“But if I had to choose a single destination where I’d be held captive for the rest of my time in New York, I’d choose the Metropolitan Museum of Art.”
When I went to the National Gallery in London, England, I saw a life-size, oil and canvas painting by Gainsborough titled, “The Morning Walk.” I liked it for three simple reasons: 1) I love Gainsborough’s light, feathery brushstrokes 2) I related the painting to my boyfriend and me walking my silly dog as part of our daily routine. 3) It was featured as a backdrop in the James Bond “Skyfall” movie– when he first meets Q (CLIP HERE).
However, I digress. The point is, this painting was made for a simple reason: to create a marriage portrait for William Hallett and Elizabeth Stephen (both aged 21 at the time) and due to be married in the summer of 1785. The couple solemnly link arms to walk in woodland landscape with a panting, joyful Spitz dog at Elizabeth’s heel. According to the National Gallery, “Portraits of wealthy sitters posed in a natural setting and dressed in their finest (but not necessarily most practical) clothes were a popular status symbol.” The conversation piece, which is the undone jacket and with one hand tucked into it is a stance seen in many fashionable 18th-centry informal portraits. There is also speculation that Elizabeth’s ivory silk dress is her wedding dress.
In the painting, “The Cradle” (1872), the artist paints her sister and a baby. A domestic interior with light colours and soft brush strokes exemplify a very feminine image. However, the execution of the impressionist painting clearly demonstrates Morisot’s technical … Continue reading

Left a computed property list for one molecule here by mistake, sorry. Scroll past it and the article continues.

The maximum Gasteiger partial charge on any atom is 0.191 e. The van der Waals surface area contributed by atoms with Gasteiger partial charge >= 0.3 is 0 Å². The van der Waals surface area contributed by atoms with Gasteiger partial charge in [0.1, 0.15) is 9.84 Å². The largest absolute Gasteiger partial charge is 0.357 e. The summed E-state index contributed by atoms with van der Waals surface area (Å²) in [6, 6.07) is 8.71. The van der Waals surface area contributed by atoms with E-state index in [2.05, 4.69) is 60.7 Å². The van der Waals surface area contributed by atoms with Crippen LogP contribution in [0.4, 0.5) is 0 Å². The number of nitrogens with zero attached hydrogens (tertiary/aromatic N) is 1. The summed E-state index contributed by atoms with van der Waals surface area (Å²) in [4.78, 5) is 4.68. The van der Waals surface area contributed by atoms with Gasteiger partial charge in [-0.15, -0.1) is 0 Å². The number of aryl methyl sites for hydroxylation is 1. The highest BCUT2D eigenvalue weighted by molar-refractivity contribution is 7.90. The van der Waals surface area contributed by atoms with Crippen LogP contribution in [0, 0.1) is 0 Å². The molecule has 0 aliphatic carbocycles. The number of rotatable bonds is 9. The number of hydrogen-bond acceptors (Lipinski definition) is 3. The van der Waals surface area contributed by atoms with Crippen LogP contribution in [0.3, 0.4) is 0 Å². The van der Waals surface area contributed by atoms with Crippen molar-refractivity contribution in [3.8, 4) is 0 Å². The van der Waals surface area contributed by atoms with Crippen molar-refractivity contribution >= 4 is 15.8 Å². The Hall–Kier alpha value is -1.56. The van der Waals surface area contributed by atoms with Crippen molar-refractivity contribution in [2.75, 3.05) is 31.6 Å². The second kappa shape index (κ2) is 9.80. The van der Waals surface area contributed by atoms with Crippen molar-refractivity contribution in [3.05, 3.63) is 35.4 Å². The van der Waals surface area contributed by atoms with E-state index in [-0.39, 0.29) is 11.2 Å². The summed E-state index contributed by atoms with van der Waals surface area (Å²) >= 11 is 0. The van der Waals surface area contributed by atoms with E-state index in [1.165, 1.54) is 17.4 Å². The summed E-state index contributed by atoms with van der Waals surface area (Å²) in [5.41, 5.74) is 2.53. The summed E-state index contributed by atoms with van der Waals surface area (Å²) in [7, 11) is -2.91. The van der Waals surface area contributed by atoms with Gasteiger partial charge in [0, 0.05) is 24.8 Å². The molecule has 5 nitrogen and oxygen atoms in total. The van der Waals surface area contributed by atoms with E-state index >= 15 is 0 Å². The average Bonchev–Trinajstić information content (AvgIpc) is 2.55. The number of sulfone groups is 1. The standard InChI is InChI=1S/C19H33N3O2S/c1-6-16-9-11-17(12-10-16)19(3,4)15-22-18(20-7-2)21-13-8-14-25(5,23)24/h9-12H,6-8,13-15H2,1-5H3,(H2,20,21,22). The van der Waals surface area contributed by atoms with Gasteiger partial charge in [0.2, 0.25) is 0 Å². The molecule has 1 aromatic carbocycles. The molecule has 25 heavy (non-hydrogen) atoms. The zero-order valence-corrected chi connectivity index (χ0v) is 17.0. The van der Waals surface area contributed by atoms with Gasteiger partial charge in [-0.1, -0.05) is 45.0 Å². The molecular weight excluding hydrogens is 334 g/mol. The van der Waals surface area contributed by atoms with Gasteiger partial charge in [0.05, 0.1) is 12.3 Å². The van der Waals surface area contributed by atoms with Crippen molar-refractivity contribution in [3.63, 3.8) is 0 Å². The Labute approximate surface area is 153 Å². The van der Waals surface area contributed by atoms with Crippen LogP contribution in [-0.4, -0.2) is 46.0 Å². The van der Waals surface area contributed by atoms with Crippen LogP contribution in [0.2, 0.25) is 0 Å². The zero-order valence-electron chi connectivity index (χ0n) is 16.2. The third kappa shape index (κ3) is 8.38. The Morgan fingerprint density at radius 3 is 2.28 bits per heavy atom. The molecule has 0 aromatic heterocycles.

Expressing a universal cosmic order with Art
Composition II in Red, Blue and Yellow by Piet Mondrian, 1930 – Part of the De Stijil Art Movement
Piet Mondrian’s intention was to move the viewer through his clean, balanced compositions in his pieces. It was his belief that his viewer can conceptualize the spirit realm, which existed outside of time and space.
The artwork uses primary colours of blue, yellow, red with values of white and black, and along with horizontal and vertical lines to create a harmonious, balanced composition.
Fashion Designer, Yves Henri-Donat Matthieu-Saint Laurent (one of my favourite designers better known as YSL …OR “SLP”) was inspired by Mondrian when he created the “Mondrian” Day Dress (Fall 1965) . He knew that “the planarity of the dress was an ideal field for colour blocks” (Metropolitan Museum of Art). An excellent example of how art and fashion meet.
“Posers” is a group exhibition that explores portraiture as a method of documentation and self-expression.
Local artists, illustrators and photographers will go beyond capturing physical likeness, challenging a traditional convention by using a diverse range of visual language – both cultural and contemporary. In examining the poser’s subtleties, the artist not only reveals the subject’s personality and history, but also his/her personal significance to the artist.
Today, portraiture is almost instantaneous – faces are everywhere and not only on people. They are seen on posters and magazines, computer and mobile screens, Facebook profiles and Instagram feeds. Portraits are posted of both humans and animals alike either mocked, adored or loved. Candid or not, these subjects become posers, representing an identity and a society that shapes it.